Monday, February 17, 2014

River of Fundament (2014) in brief

If you read some of the reviews for Matthew Barney's latest film you'd think it was going to be some horrific nightmare of disturbing scenes with everything literally covered in shit, but that's not the case. While the brown  stuff,  and other bodily fluids, play a key role it's not splashed over everything. Actually I was kind of hoping that the film would have some sort of outrageous awfulness so that I could rant about the alleged shocking nature of it all, instead the most shocking thing is that Barney has made what amounts to an eminently forgettable and rather dull art film.

I'm going to try and be brief here, something that Matthew Barney can't be accused of. You'll forgive me if I don't go into great details, I neither feel the need nor do I remember a great deal of the film, I was thinking of other things and watching the audience around me.

The film is nominally an exploration of the cycle of life, death and rebirth as symbolized by Norman Mailer, the Egyptian gods and Pharaohs, cars and a river of poo. The film crisscrosses through Mailer's wake where he, the gods, the Pharaoh and various celebrities dine, talk sing and play music. There is lots of talk of excrement and how if you eat it you'll get in touch with other peoples wisdom. Hey what ever floats your boat. It goes on through three parts and takes a total of about six hours to get through from start to finish.

Nothing here is shocking, except for some of the performances from name celebrities which are awful and most of the dialog which is as badly stilted as I've ever heard in any film ever (and I include mangled English translations of Chinese Martial arts films). I completely understand why the dialog is bad- it has to serve an artistic purpose and not be realistic, but at the same time its frequently god damned stupid. I frequently was laughing at it not with it.

Truth be told, and to be perfectly fair Barney has made a film of moments. There are grand and glorious moments or sections where the music and the visuals come together (see above) to create a glorious moving couple of seconds or minutes. But its all fleeting as a soul stirring moment will be followed by a stupid one such as the Bull Fighter song at the end of part one which is wrecked by a dinner guest. Yes, he's suppose to break the moment but he also stops the film dead. He broke the spell I was in and outside the film again.  In later parts glorious visual set pieces are followed by terrible looking bits that also kill the flow just as you think its all coming together, finally. The fact that the spell keeps getting broken ultimately leads to a boredom or disinterest, why keep watching when it only breaks your heart.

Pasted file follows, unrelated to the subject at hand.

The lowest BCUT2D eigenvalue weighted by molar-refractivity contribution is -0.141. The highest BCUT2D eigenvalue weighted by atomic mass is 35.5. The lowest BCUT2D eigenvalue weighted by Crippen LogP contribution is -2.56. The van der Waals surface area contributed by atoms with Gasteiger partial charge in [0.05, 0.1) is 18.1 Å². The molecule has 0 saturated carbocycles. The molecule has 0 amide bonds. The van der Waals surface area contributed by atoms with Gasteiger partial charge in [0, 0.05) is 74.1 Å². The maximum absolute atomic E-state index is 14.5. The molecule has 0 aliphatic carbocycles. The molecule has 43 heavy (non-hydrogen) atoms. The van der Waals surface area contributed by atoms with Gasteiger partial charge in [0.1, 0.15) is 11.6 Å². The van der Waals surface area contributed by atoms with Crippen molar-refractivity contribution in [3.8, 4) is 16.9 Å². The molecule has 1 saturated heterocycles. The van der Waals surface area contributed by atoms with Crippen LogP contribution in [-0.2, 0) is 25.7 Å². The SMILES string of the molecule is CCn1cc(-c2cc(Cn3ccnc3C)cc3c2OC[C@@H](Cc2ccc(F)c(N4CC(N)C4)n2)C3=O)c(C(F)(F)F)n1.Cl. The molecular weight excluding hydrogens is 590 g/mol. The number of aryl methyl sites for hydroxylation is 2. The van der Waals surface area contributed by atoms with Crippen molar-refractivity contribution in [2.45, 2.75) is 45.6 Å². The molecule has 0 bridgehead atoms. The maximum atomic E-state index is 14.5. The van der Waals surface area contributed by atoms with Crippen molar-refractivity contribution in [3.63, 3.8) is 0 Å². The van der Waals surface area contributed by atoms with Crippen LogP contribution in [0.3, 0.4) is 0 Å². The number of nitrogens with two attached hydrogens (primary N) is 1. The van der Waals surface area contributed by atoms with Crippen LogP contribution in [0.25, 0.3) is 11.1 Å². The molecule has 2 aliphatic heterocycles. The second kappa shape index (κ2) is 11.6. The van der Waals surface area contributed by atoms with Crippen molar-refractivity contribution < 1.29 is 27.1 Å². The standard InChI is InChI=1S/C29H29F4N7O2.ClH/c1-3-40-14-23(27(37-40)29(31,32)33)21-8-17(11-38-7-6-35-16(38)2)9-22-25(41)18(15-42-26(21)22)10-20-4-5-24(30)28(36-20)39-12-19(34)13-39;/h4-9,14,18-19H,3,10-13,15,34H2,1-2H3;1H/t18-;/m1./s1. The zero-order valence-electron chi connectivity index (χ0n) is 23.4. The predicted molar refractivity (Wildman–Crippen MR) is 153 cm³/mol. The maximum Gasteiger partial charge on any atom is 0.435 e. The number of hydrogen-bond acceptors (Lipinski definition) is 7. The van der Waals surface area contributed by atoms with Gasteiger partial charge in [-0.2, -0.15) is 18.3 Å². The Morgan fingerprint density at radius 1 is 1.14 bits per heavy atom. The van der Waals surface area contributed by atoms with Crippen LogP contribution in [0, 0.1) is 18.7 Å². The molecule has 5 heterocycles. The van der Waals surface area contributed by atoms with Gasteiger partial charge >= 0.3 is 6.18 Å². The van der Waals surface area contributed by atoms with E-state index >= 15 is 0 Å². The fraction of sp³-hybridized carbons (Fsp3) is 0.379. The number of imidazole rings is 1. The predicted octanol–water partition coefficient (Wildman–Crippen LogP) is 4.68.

What annoys  me is that Barney has made a film that needs to be explained. There were pages and pages of notes in the programs handed out by the ushers at the Brooklyn Academy of Music. Yes, you can follow the "plot" without reading them (I read them afterward), but if you don't read them several important points that Barney was trying to make are going to be lost on you. For example its not readily clear who the guy who appears in the bathroom with the colostomy bag at the beginning is but after I read the notes I knew. In reading the notes on the train home I had tons of ah ha moments. I should have had the Ah Ha moments in the theater, not on the train home.

If you've been reading Unseen Films for any length of time you know I hate films that need endless pages of notes to make sense, and this is one of them. No work of art, no film, should need to be explained. If you've made art that is so personal that you need to give notes either you've made something way too personal, or you've left something out. I can understand if you have to give notes to put a film/art in context with in the culture it was made, but Matthew Barney is an American who lives in New York, in theory this is my culture, this isn't say an Indian movie.

Ultimately River of Fundament misses the mark. Its way too much of everything, with not enough good stuff to sustain six hours- or at least six hours in one sitting.

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